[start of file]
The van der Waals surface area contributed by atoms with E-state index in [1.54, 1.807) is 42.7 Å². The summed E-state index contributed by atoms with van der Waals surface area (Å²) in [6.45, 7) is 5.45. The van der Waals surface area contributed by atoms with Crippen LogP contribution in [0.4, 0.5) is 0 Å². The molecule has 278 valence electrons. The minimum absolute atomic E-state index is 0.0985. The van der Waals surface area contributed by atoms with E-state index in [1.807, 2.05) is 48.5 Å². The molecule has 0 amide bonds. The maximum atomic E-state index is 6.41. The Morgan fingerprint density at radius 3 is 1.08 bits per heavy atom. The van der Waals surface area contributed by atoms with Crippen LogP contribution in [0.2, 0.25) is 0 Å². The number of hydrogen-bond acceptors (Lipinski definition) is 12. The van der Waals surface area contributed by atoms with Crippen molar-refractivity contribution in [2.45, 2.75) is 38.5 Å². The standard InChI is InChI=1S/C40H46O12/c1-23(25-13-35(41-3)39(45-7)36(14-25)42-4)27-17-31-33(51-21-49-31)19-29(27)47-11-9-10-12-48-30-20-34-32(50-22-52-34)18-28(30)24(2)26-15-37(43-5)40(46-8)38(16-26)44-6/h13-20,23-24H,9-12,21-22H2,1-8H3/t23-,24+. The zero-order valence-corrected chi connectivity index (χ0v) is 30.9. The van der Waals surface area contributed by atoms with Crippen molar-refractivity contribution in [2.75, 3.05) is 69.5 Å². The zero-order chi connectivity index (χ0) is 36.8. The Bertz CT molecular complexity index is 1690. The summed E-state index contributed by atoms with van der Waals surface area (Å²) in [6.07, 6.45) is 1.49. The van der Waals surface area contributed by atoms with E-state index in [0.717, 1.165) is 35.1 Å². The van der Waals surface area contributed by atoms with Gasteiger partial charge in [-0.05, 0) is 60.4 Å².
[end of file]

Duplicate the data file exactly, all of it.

The van der Waals surface area contributed by atoms with E-state index in [1.54, 1.807) is 42.7 Å². The summed E-state index contributed by atoms with van der Waals surface area (Å²) in [6.45, 7) is 5.45. The van der Waals surface area contributed by atoms with Crippen LogP contribution in [0.4, 0.5) is 0 Å². The molecule has 278 valence electrons. The minimum absolute atomic E-state index is 0.0985. The van der Waals surface area contributed by atoms with E-state index in [1.807, 2.05) is 48.5 Å². The molecule has 0 amide bonds. The maximum atomic E-state index is 6.41. The Morgan fingerprint density at radius 3 is 1.08 bits per heavy atom. The van der Waals surface area contributed by atoms with Crippen LogP contribution in [0.2, 0.25) is 0 Å². The number of hydrogen-bond acceptors (Lipinski definition) is 12. The van der Waals surface area contributed by atoms with Crippen molar-refractivity contribution in [2.45, 2.75) is 38.5 Å². The standard InChI is InChI=1S/C40H46O12/c1-23(25-13-35(41-3)39(45-7)36(14-25)42-4)27-17-31-33(51-21-49-31)19-29(27)47-11-9-10-12-48-30-20-34-32(50-22-52-34)18-28(30)24(2)26-15-37(43-5)40(46-8)38(16-26)44-6/h13-20,23-24H,9-12,21-22H2,1-8H3/t23-,24+. The zero-order valence-corrected chi connectivity index (χ0v) is 30.9. The van der Waals surface area contributed by atoms with Crippen molar-refractivity contribution in [2.75, 3.05) is 69.5 Å². The zero-order chi connectivity index (χ0) is 36.8. The Bertz CT molecular complexity index is 1690. The summed E-state index contributed by atoms with van der Waals surface area (Å²) in [6.07, 6.45) is 1.49. The van der Waals surface area contributed by atoms with E-state index in [0.717, 1.165) is 35.1 Å². The van der Waals surface area contributed by atoms with Gasteiger partial charge in [-0.05, 0) is 60.4 Å².